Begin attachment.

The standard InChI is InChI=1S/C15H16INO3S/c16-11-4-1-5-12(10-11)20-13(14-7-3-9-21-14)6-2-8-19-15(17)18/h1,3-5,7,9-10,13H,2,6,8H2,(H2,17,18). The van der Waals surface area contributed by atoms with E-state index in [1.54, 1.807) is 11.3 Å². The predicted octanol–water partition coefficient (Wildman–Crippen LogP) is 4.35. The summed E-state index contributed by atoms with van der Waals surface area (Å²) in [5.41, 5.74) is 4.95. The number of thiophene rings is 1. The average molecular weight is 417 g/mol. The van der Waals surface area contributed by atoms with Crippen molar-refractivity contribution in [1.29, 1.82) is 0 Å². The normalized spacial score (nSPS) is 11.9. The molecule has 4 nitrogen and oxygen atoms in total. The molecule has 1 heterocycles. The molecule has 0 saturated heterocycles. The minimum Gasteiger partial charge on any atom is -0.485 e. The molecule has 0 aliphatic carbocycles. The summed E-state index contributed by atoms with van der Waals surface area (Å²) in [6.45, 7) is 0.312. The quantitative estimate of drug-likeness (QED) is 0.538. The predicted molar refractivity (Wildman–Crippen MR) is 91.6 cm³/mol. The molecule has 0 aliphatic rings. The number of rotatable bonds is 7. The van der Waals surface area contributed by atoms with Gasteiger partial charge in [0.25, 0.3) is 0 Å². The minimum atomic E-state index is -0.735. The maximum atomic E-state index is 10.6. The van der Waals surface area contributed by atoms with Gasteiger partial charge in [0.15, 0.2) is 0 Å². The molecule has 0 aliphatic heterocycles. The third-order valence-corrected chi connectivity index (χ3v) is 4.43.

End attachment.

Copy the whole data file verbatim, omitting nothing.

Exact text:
The standard InChI is InChI=1S/C15H16INO3S/c16-11-4-1-5-12(10-11)20-13(14-7-3-9-21-14)6-2-8-19-15(17)18/h1,3-5,7,9-10,13H,2,6,8H2,(H2,17,18). The van der Waals surface area contributed by atoms with E-state index in [1.54, 1.807) is 11.3 Å². The predicted octanol–water partition coefficient (Wildman–Crippen LogP) is 4.35. The summed E-state index contributed by atoms with van der Waals surface area (Å²) in [5.41, 5.74) is 4.95. The number of thiophene rings is 1. The average molecular weight is 417 g/mol. The van der Waals surface area contributed by atoms with Crippen molar-refractivity contribution in [1.29, 1.82) is 0 Å². The normalized spacial score (nSPS) is 11.9. The molecule has 4 nitrogen and oxygen atoms in total. The molecule has 1 heterocycles. The molecule has 0 saturated heterocycles. The minimum Gasteiger partial charge on any atom is -0.485 e. The molecule has 0 aliphatic carbocycles. The summed E-state index contributed by atoms with van der Waals surface area (Å²) in [6.45, 7) is 0.312. The quantitative estimate of drug-likeness (QED) is 0.538. The predicted molar refractivity (Wildman–Crippen MR) is 91.6 cm³/mol. The molecule has 0 aliphatic rings. The number of rotatable bonds is 7. The van der Waals surface area contributed by atoms with Gasteiger partial charge in [0.25, 0.3) is 0 Å². The minimum atomic E-state index is -0.735. The maximum atomic E-state index is 10.6. The van der Waals surface area contributed by atoms with Gasteiger partial charge in [0.15, 0.2) is 0 Å². The molecule has 0 aliphatic heterocycles. The third-order valence-corrected chi connectivity index (χ3v) is 4.43.